By Lefteris Papadimas and John O'Donnell
ATHENS/BRUSSELS Feb 8 Prospects for a
deal on a second international bailout for Greece brightened on
Wednesday when euro zone finance ministers were summoned to
talks in Brussels while Greek political leaders met to approve a
tough new reform and austerity programme.
Eurogroup chairman Jean-Claude Juncker invited ministers
from the 17-nation single currency area to meet on Thursday
evening and the International Monetary Fund said managing
director Christine Lagarde would also attend.
They are expected to examine a complex package involving a
130 billion euro EU/IMF rescue and a bond swap with private
creditors, which hinges on Athens accepting conditions that
require big cuts in many Greeks' living standards.
Greeks face a dreadful year of recession, a government
source said. Athens now forecast the economy will shrink between
four and five percent in 2012, the source said, adding to a
relentless dive in economic output for the last four years which
has sent unemployment soaring.
The figure, contained in a draft letter to Lagarde, is far
worse than the 2.8 percent fall in gross domestic product
forecast when the 2012 budget went to parliament in November,
highlighting the conundrum that more austerity will damage the
economy further and drive Greece's massive debts yet higher.
Juncker called the Eurogroup meeting even though leaders of
the three Greek coalition parties were still discussing with
Prime Minister Lucas Papademos the terms of a rescue package to
avoid a chaotic default in March that would send tremors around
the euro zone and possibly further afield.
Two sources close to the Athens talks said the government
would promise spending cuts and tax rises totalling 13 billion
euros from 2012 to 2015, almost double the seven billion it
The bailout package also pledges a 22 percent cut to the
minimum wage level, a party official said.
International lenders are demanding that the leaders of the
conservative New Democracy party, PASOK socialists and far-right
LAOS commit themselves in writing to implement the programme of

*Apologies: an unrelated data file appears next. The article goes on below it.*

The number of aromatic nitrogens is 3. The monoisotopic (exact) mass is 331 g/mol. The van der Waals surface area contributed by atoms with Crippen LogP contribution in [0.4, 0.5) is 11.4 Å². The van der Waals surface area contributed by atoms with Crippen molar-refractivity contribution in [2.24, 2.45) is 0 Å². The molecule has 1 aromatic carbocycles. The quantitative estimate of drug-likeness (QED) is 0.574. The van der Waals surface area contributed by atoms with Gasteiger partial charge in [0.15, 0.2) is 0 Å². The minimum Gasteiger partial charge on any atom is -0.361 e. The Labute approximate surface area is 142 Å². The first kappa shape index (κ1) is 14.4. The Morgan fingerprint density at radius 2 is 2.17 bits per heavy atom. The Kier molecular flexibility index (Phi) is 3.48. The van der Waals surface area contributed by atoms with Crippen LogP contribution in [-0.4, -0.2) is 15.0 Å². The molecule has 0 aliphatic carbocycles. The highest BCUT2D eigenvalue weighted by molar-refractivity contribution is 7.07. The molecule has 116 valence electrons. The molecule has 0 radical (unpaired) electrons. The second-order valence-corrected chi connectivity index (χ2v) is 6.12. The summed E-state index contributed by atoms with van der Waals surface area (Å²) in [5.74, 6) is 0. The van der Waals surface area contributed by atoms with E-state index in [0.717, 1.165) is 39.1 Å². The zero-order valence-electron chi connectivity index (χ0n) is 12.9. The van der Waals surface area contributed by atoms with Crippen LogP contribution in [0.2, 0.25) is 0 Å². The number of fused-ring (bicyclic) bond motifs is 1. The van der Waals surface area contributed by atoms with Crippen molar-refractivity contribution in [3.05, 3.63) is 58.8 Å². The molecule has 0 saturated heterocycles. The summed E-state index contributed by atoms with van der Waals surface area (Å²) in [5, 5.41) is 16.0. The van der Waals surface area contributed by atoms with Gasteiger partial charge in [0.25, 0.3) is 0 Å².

pay and pension cuts, structural and administrative reforms.
Euro zone officials say the full package must be agreed with
Greece and approved by the euro zone, European Central Bank and
IMF before Feb. 15 so that complex legal paperwork can be
completed in time for a bond redemption deadline on March 20.
However, the leaders have been loath to accept the lenders'
tough conditions, which are certain to be unpopular with voters,
as they face parliamentary elections possibly as early as
After a series of delays, the leaders finally received a
15-page document on Wednesday morning laying out the principles
of the bailout and its conditions, a party official told
Reuters. Attached were a further 30 or so pages laying out how
the programme will be implemented.
The leaders will have to decide whether to push through a 15
percent cut to supplementary pensions or a combination of cuts
in main and supplementary pensions, the official said.
Other elements of the deal have been gradually slotting into
place, including a bond swap with private creditors to ease
Greece's debt burden by reducing the value of government bonds
held by banks and insurers.
The new bonds would have an average interest rate of around
3.5 percent, said state NET TV, with creditors having to swallow
a 70 percent cut in the value of their debt holdings.
Private holders of Greek debt will discuss the debt swap
plan aimed at slashing the country's debt pile in Paris on
Thursday, a banking official told Reuters.
German Deputy Finance Minister Thomas Steffen said in Berlin
the bond swap offer to private creditors could be made as early
as next week.
He voiced exasperation at Greece's failure to implement
economic and fiscal reforms since the debt crisis erupted two
years ago, saying governance remained below European standards.
"I believe we can say today that we have made little
progress on Greece since 2010, worryingly little progress,"
Ratings agency Standard & Poor's said Greece would likely
fail to achieve sustainable debt levels if it relied on a 70
percent reduction in the value of bonds held by private
creditors, putting the onus on the ECB to also take losses.
"The reduction ... is probably not sufficient to make the
debt sustainable, given the outlook for GDP itself," S&P analyst
Frank Gill said.
With banks and insurers having mostly agreed to take a hefty
writedown, Athens and the commercial banks are urging the ECB to
forego profits on its Greek bond holdings to help cut the debt
to a sustainable level. That could raise 12 billion euros or
But ECB policymakers are still divided on what contribution
the bank could make to a restructuring of Greek debt, two euro
zone monetary policy sources said.
While the ECB has ruled out joining private creditors in
voluntarily accepting losses on its Greek bonds, it could
provide indirect relief by renouncing profits from bonds it
bought at below face value.
The ECB's 23-member Governing Council, which holds a regular
monthly meeting on Thursday, has yet to agree a position. Some
policymakers are reluctant to share the burden for fear of
easing pressure on Athens to agree spending cuts. There are also
concerns about setting a precedent for other countries.
"There is no agreement yet. Some people on the Council still
oppose this," said one monetary policy source, adding that ECB
President Mario Draghi had not yet revealed his position.
An opinion poll on Wednesday showed that PASOK, which ruled
Greece until Papandreou's government collapsed last November,
has most to fear from elections. The monthly survey by Public
Issue for Kathimerini newspaper showed support for PASOK had
collapsed to eight percent from the nearly 44 percent it
commanded when it returned to power in 2009.